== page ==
Caprese Chicken

The dish hails from the little island off the coast of Naples. Some say it  appeared in the 20th century to appease the palates of vacationing royalty. Some also say it was a patriotic creation, with the colorful ingredients carefully arranged on the plate in homage to the Italian flag. Most commonly seen as an appetizer, in Italy.

Caprese Chicken is meant to showcase the absolute best ingredients Italy has to offer.  Truly a taste of Italy!

  • 2 skinless, boneless chicken breasts
  • 1/4 tsp each salt and pepper
  • 1 1/2 pounds broccoli, chopped
  • 2 cloves garlic, minced
  • 1 Roma tomato, sliced
2 sprigs basil, leaves thinly chopped
  • 4 slices fresh mozzarella
2 tablespoons balsamic vinegar
  • 2 teaspoons dijon mustard
  • 2 teaspoons brown sugar
  • 3 tablespoons olive oil
Preheat oven to 400 degrees F.
  • Slice the chicken breasts in half and then season and tenderize with salt and pepper. Set aside.
  • Whisk together balsamic vinegar, mustard, brown sugar and olive oil.
  • Toss half with the broccoli and spread out onto a sheet pan.
  • Sprinkle with salt and roast for 25 minutes, shaking midway.
  • Heat a grill pan over medium-high heat.
  • Brush with some oil and then grill chicken on both sides for about 2 minutes.
  • Transfer chicken to the oven and cook for another 8 to 10 minutes.
  • In the last 2 minutes of cooking, add a slice of mozzarella to each chicken breast.
  • When chicken is done, top cheese with a basil leaf and tomato slice. Drizzle with rest of the sauce, and enjoy.


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10 Signs You’re Way More Intelligent Than You Realize

If you’ve ever thought to yourself: “Hey I’m like a smart person”. You just might be smarter than you think.

I’d like to thank for this amazing video.

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9567054 Go ahead you know you want to..

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Serves: 4


  • 4 tablespoons reduced fat butter (or Ghee)
  • 4 tablespoons honey
  • 1 tablespoon fresh squeezed lemon juice (or juice of half a lemon)
  • 2 cloves garlic, minced
  • 4 Salmon Fillets
  • Sea salt
  • Lemon wedges (to serve)


  1. Preheat your oven to grill/broil settings on medium-high heat.
  2. Place butter in an oven-proof pan/skillet (or a normal frying pan if you don’t have one).
  3. Cook over medium heat, swirling the pan occasionally for about 3 minutes, or until the butter begins to change color.
  4. Add the honey and lemon juice; stir well to combine and allow to simmer for a further 2 minutes to combine all of the flavors together.
  5. Add the garlic and cook for an extra minute or so until the garlic is fragrant. )

    (By this stage, the butter will have an almost nutty fragrance and turned a golden brown.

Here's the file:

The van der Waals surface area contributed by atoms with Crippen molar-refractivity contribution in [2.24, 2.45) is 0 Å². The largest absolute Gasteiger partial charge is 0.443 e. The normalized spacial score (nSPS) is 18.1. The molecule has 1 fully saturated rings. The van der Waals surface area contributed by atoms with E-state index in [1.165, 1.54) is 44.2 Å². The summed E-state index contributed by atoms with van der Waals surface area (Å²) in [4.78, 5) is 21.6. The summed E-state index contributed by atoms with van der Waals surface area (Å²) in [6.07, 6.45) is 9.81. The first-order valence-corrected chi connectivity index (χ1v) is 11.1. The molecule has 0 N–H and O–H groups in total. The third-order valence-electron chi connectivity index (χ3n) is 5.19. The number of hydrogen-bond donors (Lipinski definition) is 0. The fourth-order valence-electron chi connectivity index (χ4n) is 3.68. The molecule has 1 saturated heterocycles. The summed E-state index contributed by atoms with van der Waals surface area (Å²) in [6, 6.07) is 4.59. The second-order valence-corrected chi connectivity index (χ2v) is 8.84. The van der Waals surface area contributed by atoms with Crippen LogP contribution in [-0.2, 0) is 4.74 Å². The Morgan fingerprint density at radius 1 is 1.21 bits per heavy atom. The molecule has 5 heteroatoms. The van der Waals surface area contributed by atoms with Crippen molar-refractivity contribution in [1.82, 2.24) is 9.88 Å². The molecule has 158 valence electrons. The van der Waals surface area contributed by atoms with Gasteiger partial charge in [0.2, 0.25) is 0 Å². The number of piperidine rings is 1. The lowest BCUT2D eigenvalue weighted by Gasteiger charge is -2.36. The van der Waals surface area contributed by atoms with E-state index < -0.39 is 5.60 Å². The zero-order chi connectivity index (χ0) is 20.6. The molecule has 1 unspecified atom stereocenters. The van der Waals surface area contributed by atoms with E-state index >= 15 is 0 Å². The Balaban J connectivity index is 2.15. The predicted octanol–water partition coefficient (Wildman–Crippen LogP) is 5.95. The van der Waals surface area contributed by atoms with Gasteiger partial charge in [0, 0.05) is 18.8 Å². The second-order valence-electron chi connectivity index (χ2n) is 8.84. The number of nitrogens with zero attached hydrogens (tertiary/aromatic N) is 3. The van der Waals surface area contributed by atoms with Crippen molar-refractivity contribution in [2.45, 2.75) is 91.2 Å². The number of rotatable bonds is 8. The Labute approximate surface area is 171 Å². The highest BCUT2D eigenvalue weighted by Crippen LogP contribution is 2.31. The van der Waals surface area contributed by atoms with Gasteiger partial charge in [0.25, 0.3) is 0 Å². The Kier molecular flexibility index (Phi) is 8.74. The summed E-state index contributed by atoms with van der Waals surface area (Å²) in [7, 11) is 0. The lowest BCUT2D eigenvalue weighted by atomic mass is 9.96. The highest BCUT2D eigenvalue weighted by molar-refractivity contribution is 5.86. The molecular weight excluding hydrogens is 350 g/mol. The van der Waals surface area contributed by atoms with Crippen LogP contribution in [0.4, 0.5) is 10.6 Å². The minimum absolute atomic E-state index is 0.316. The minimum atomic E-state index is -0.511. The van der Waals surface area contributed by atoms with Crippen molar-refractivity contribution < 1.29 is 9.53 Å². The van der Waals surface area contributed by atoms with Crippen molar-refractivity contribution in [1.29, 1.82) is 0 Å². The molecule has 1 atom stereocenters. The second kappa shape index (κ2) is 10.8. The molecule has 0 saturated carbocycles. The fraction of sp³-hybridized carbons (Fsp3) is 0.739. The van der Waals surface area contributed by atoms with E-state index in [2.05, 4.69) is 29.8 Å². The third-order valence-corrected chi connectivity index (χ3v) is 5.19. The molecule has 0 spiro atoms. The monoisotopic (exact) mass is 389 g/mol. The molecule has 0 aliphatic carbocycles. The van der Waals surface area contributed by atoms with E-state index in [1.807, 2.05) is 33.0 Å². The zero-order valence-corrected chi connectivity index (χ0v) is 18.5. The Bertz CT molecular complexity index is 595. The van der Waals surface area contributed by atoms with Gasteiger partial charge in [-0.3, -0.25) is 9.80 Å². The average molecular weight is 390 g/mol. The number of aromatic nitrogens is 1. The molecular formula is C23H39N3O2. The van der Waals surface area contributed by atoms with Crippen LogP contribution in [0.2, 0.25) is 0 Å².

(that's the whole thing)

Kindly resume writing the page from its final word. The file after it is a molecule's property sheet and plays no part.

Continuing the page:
6. Remove half of the browned butter from the pan (liquid only) and reserve for later.
  7. Add the salmon steaks over the butter in the pan; sear each fillet (skin-side down if there’s any skin) for 2-3 minutes or until golden.
  8. Flip each fillet; transfer the pan to your oven (or keep frying them in your frying pan until cooked to your liking) to grill/broil for a further 6-8 minute.
  9. To serve, season with salt to taste; drizzle with the reserved brown butter sauce. Serve with steamed vegetables; over rice or with a salad.

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The 4 keys to finding ambition


We’re told we should just be happy with what we have… but there’s a difference between being happy and being satisfied. I’m happy. But I’m still hungry.

Ambition is GOOD.

If you want to live a Rich Life, you must be ambitious. In fact, not only is ambition OK, it’s required for living a Rich Life.

If someone hasn’t achieved success or reached their potential, others love to say that “they just don’t want it enough.” If only they truly cared, they say, they would obviously rise to the top, just like other people did.

Now, sometimes that’s true. I wrote a blog post on laziness because it really does hold people back. But often times, the issue isn’t a lack of ambition: It’s a lack of direction. We don’t know where to start to become ambitious.

Let me share how I think about ambition. This clip is from my Success Triggers course. Watch this — I think it’ll challenge your views:

Now, let’s break down the 4 keys to ambition:

Ambition key #1: Create the environment for ambition

Are you surrounding yourself with positive people? People who not only support what you do, but who also have ambition to improve themselves?

For a lot of us, we don’t have anyone like this at all.